Donald Trump’s problems continue to mount with declining presidential ratings, low campaign funds, and now, his own party planning to take him down. Describing their campaign as “anybody but Trump,” Republican convention delegates are moving to derail the party’s presumptive presidential nominee during their summer meetings.
The last time he was interviewed by the New York Times, the billionaire was asked about his plunging popularity with American voters. Donald Trump’s recent statements following the Orlando shooting, wherein he reiterated the need to ban Muslims from entering America, drew some flak. At the same time, he also called President Obama a weak leader, while casting aspersions on a federal judge for being Hispanic
In fact, House Speaker Paul Ryan even described Trump’s attacks on Gonzalo P. Curiel of United States District Court as “racist.” He, however, is not withdrawing his support for the presumptive GOP nominee, because he doesn’t think that Hillary Clinton is the answer.
— CCCAction (@CCCAction) June 8, 2016
However, Donald Trump dismissed his fluctuating survey numbers because “I have tremendous Republican support.”
“Unfortunately, they never talk about that, they talk about the few rebels,” he added.
— CNN Politics (@CNNPolitics) June 20, 2016
Donald Trump might be referring to the campaign being led by Kendal Unruh of Colorado and a growing number of disgruntled delegates.
“This literally is an ‘Anybody but Trump’ movement,” he said. “Nobody has any idea who is going to step in and be the nominee, but we’re not worried about that. We’re just doing that job to make sure that he’s not the face of our party.”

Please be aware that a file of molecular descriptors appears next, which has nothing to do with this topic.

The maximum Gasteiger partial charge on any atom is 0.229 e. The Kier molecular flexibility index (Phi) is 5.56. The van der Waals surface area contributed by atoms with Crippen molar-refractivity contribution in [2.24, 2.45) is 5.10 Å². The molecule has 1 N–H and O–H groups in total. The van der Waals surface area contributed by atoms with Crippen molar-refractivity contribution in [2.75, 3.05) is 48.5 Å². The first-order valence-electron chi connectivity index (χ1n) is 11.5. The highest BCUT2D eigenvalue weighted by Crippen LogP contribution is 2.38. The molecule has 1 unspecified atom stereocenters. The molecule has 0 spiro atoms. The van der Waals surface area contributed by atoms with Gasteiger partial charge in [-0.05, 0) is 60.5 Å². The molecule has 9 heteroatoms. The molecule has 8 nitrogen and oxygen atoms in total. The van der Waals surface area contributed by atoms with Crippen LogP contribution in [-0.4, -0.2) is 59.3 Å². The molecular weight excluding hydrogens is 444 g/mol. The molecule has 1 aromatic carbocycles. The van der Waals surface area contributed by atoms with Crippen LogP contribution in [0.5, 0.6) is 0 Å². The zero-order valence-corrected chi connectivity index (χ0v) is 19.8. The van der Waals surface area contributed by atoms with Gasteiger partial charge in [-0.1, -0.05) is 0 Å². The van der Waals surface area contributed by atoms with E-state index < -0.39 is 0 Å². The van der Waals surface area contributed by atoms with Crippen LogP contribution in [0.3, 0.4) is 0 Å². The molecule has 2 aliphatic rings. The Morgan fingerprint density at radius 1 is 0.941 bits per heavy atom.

According to Yahoo, the first time that a meeting was called to discuss the move to oust Donald Trump as the presumptive GOP presidential nominee, only about 30 delegates showed up. However, a second conference call scheduled on Sunday night reportedly counted about 1,000 people. The hardcore movers are calling themselves “Free the Delegates.”
— Boston Herald Radio (@HeraldRadio) May 17, 2016
The report said that, although the GOP convention delegates can submit their nomination in Cleveland and they won’t be breaking any law, the primary results do hang heavily on the results. And they are also battling a long-held tradition, as well as the perception that they are, indeed, breaking the rules.
That didn’t deter Unruh and the other delegates, however, and one of the novel suggestions was to introduce what they call a “conscience clause” by which to measure each of the nominees of the party.
“Such a clause would say that every delegate is free to vote his or her conscience on the first ballot — even if state laws or party rules say otherwise,” it said.
Meanwhile, Donald Trump seemed to be unconcerned by the new move to oust him as the GOP presidential nominee as he boasted of his 14 million votes, a record for the Republican primary.
“I have tremendous support and get the biggest crowds by far and any such move would not only be totally illegal but also a rebuke of the millions of people who feel so strongly about what I am saying,” he said.
Nevertheless, Donald Trump appears to have gotten the message about the threats within his party, as well as the declining numbers.
Just recently, he fired his campaign manager Corey Lewandowski and promised to launch a very different campaign, which has been wracked with in-fighting between Team Lewandowski and Team Paul Manafort.
Donald Trump Fires Campaign Manager https://t.co/86zZ4Nggaa pic.twitter.com/HCGITrEjHV
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The hand seems to have tipped in favor of Manafort after Donald Trump’s daughter Ivanka and husband, Jared Kushner, threw their support behind the veteran operator.
“We’re going to go a different route,” Donald Trump told Bill O’Reilly on his Fox TV program, as he described Lewandowski as “a good man.”
[Photo by Ralph Freso/Getty Images]